Medical ArticlesSoap M'clinton's
Those of our readers who have followed out in practice the sug...
The Circumstances Of Life
IT is not the circumstances of life that trouble or w...
Violent Reaction Sthenic
If both, the contagious poison and the organism, are very str...
Treat as under Fever, Gastric, and Fever. In addition, great c...
This results from severe damp chills, usually following exhaus...
Some have a predisposition to this most painful disease, and r...
The Stiffening Rods Of The Body-machine
What Bones Are. The bones are not the solid foundation and fr...
These are often a really serious trouble, especially to women,...
The Distinctive Diagnosis Between External And Internal Inguinal Herniae The Taxis The Seat Of Stricture And The Operation
A comparison of the relative position of these two varieties ...
Tests Of Heart Strength
If both systolic and diastolic blood pressure are taken, and ...
General Directions Of The Current
Negative affections, as a general rule, are best treated with...
(See Blood, Purifying; Sores). ...
Stokes Adams Treatment
The treatment of true Stokes-Adams disease is unsuccessful. I...
The Use Of Forceps In Endoscopic Foreign Body Extraction
Two different strengths of forceps are supplied, as will be s...
Inflammation Of The Eyes - Ophthalmia
For common Ophthalmia, in the early stages, while there is mo...
The Vegetable Kingdom
As to the vegetable kingdom, there is here, so far as we can ...
See Indigestion. ...
Bruises Case Xviii
Mrs. C. aged 40, was detained on a journey by a bruised wound...
What is commonly called a "cough and spit" is sometimes due to...
The flat rubber bags of various shapes, to be had from all rub...
Punctures Case Iii
Category: ON THE APPLICATION OF THESE MODES OF TREATMENT TO PARTICULAR CASES.
Source: Application Of The Lunar Caustic In The Cure Of Certain Wounds And Ulcers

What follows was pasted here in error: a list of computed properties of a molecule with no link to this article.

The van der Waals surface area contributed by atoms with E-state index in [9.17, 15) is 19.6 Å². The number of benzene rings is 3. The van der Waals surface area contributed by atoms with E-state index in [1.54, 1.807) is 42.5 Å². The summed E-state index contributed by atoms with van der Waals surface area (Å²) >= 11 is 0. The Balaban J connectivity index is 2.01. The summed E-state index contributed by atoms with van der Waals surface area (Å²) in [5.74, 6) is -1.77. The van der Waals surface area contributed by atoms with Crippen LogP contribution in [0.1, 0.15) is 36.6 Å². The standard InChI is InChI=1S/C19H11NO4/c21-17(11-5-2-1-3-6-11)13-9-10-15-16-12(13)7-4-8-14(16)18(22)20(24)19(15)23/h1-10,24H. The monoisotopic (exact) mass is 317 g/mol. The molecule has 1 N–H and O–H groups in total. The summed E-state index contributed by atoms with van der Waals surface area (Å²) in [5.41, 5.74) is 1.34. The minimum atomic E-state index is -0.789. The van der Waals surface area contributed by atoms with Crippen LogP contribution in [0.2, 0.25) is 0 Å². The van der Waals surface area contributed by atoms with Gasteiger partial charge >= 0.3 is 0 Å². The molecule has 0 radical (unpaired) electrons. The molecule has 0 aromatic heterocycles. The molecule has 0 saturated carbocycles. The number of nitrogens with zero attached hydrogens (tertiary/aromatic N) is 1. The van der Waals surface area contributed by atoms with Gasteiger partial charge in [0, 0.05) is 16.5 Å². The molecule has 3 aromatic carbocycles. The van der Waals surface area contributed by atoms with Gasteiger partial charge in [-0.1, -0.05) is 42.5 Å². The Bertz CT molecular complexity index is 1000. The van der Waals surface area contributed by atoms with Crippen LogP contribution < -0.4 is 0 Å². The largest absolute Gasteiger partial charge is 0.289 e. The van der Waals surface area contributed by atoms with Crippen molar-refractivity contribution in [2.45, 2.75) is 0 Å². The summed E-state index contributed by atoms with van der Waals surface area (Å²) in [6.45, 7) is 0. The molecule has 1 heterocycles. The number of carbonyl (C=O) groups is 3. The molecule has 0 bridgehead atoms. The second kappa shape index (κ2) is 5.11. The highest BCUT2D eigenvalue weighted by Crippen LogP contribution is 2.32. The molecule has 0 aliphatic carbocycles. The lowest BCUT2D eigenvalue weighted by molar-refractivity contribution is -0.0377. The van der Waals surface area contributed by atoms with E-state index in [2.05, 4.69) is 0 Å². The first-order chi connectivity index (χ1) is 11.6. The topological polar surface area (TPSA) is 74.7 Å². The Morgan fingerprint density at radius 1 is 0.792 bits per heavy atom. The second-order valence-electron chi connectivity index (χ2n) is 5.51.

A female servant punctured the end of the finger by a pin; there
succeeded much pain and swelling, and it appeared that the nail would
separate, and the cuticle all round the finger was raised by the
effusion of fluid. This fluid was evacuated and a poultice applied.
On the third day the cuticle was removed, and the exposed surface was
found to be ulcerated in several spots. The lunar caustic was passed
slightly over the excoriated surface, which was then left exposed to
On the succeeding day the eschar was adherent and the pain had almost
subsided. On the next day, the eschar still remained adherent, and as
there was neither pain nor soreness, the patient used her finger.
The eschar was at length removed by the healing process and was
separated together with the nail, and the case was unattended by any
further inconvenience or trouble either to the patient or myself.
It is scarcely necessary to contrast the advantage of this mode of
treatment with that by plasters, poultices, &c. It is at once more
speedy and secure, and less cumbersome to such patients as are obliged
to continue domestic avocations.
Next: Punctures Case Iv
Previous: Punctures Case Ii